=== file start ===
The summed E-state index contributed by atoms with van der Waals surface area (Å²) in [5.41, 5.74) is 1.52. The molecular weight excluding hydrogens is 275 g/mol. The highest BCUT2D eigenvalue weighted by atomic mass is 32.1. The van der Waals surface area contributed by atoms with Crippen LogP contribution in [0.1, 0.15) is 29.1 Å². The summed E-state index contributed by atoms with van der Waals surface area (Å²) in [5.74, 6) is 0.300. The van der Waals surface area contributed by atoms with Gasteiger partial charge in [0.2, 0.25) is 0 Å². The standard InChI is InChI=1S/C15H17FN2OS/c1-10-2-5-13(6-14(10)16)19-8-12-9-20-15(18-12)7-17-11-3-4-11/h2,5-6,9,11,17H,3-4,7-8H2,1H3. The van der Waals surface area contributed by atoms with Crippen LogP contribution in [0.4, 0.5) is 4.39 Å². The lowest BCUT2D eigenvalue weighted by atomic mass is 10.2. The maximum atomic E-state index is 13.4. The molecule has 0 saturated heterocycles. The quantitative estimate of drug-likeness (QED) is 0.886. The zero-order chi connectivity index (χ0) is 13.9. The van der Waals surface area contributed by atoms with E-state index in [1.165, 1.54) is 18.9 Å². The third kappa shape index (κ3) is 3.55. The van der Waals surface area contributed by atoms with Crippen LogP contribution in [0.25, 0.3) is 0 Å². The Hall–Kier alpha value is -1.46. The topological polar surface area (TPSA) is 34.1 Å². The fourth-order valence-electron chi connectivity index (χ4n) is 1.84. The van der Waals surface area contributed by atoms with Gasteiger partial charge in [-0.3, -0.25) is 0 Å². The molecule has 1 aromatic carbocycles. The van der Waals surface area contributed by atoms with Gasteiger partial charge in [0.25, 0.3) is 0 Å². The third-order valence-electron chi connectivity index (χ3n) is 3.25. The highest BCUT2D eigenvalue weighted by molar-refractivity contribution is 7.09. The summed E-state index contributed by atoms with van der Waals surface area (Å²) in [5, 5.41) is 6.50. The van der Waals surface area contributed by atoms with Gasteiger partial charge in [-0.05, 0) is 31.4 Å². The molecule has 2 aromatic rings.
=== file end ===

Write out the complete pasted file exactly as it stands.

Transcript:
The summed E-state index contributed by atoms with van der Waals surface area (Å²) in [5.41, 5.74) is 1.52. The molecular weight excluding hydrogens is 275 g/mol. The highest BCUT2D eigenvalue weighted by atomic mass is 32.1. The van der Waals surface area contributed by atoms with Crippen LogP contribution in [0.1, 0.15) is 29.1 Å². The summed E-state index contributed by atoms with van der Waals surface area (Å²) in [5.74, 6) is 0.300. The van der Waals surface area contributed by atoms with Gasteiger partial charge in [0.2, 0.25) is 0 Å². The standard InChI is InChI=1S/C15H17FN2OS/c1-10-2-5-13(6-14(10)16)19-8-12-9-20-15(18-12)7-17-11-3-4-11/h2,5-6,9,11,17H,3-4,7-8H2,1H3. The van der Waals surface area contributed by atoms with Crippen LogP contribution in [0.4, 0.5) is 4.39 Å². The lowest BCUT2D eigenvalue weighted by atomic mass is 10.2. The maximum atomic E-state index is 13.4. The molecule has 0 saturated heterocycles. The quantitative estimate of drug-likeness (QED) is 0.886. The zero-order chi connectivity index (χ0) is 13.9. The van der Waals surface area contributed by atoms with E-state index in [1.165, 1.54) is 18.9 Å². The third kappa shape index (κ3) is 3.55. The van der Waals surface area contributed by atoms with Crippen LogP contribution in [0.25, 0.3) is 0 Å². The Hall–Kier alpha value is -1.46. The topological polar surface area (TPSA) is 34.1 Å². The fourth-order valence-electron chi connectivity index (χ4n) is 1.84. The van der Waals surface area contributed by atoms with Gasteiger partial charge in [-0.3, -0.25) is 0 Å². The molecule has 1 aromatic carbocycles. The van der Waals surface area contributed by atoms with Gasteiger partial charge in [0.25, 0.3) is 0 Å². The third-order valence-electron chi connectivity index (χ3n) is 3.25. The highest BCUT2D eigenvalue weighted by molar-refractivity contribution is 7.09. The summed E-state index contributed by atoms with van der Waals surface area (Å²) in [5, 5.41) is 6.50. The van der Waals surface area contributed by atoms with Gasteiger partial charge in [-0.05, 0) is 31.4 Å². The molecule has 2 aromatic rings.